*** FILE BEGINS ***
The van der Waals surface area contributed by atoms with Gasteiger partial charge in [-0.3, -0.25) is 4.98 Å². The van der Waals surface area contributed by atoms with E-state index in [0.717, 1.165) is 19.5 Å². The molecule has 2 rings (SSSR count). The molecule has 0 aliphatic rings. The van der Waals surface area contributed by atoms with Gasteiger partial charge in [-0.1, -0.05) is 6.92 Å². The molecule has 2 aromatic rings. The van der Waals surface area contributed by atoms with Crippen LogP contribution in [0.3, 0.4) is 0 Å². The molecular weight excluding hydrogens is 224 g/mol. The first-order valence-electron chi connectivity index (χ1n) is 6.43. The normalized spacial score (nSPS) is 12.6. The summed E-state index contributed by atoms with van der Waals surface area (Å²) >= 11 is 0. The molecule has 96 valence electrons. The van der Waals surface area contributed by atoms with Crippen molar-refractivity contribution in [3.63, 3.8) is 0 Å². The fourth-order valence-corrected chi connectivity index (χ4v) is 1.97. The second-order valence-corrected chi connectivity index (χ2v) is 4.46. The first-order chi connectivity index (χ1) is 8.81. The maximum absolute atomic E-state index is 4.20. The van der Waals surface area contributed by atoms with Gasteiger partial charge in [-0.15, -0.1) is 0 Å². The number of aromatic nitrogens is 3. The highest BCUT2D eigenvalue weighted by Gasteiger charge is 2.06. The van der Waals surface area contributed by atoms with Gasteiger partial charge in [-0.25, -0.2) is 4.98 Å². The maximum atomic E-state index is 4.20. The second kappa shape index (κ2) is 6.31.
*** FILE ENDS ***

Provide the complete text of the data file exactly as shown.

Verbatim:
The van der Waals surface area contributed by atoms with Gasteiger partial charge in [-0.3, -0.25) is 4.98 Å². The van der Waals surface area contributed by atoms with E-state index in [0.717, 1.165) is 19.5 Å². The molecule has 2 rings (SSSR count). The molecule has 0 aliphatic rings. The van der Waals surface area contributed by atoms with Gasteiger partial charge in [-0.1, -0.05) is 6.92 Å². The molecule has 2 aromatic rings. The van der Waals surface area contributed by atoms with Crippen LogP contribution in [0.3, 0.4) is 0 Å². The molecular weight excluding hydrogens is 224 g/mol. The first-order valence-electron chi connectivity index (χ1n) is 6.43. The normalized spacial score (nSPS) is 12.6. The summed E-state index contributed by atoms with van der Waals surface area (Å²) >= 11 is 0. The molecule has 96 valence electrons. The van der Waals surface area contributed by atoms with Crippen molar-refractivity contribution in [3.63, 3.8) is 0 Å². The fourth-order valence-corrected chi connectivity index (χ4v) is 1.97. The second-order valence-corrected chi connectivity index (χ2v) is 4.46. The first-order chi connectivity index (χ1) is 8.81. The maximum absolute atomic E-state index is 4.20. The van der Waals surface area contributed by atoms with Gasteiger partial charge in [-0.15, -0.1) is 0 Å². The number of aromatic nitrogens is 3. The highest BCUT2D eigenvalue weighted by Gasteiger charge is 2.06. The van der Waals surface area contributed by atoms with Gasteiger partial charge in [-0.25, -0.2) is 4.98 Å². The maximum atomic E-state index is 4.20. The second kappa shape index (κ2) is 6.31.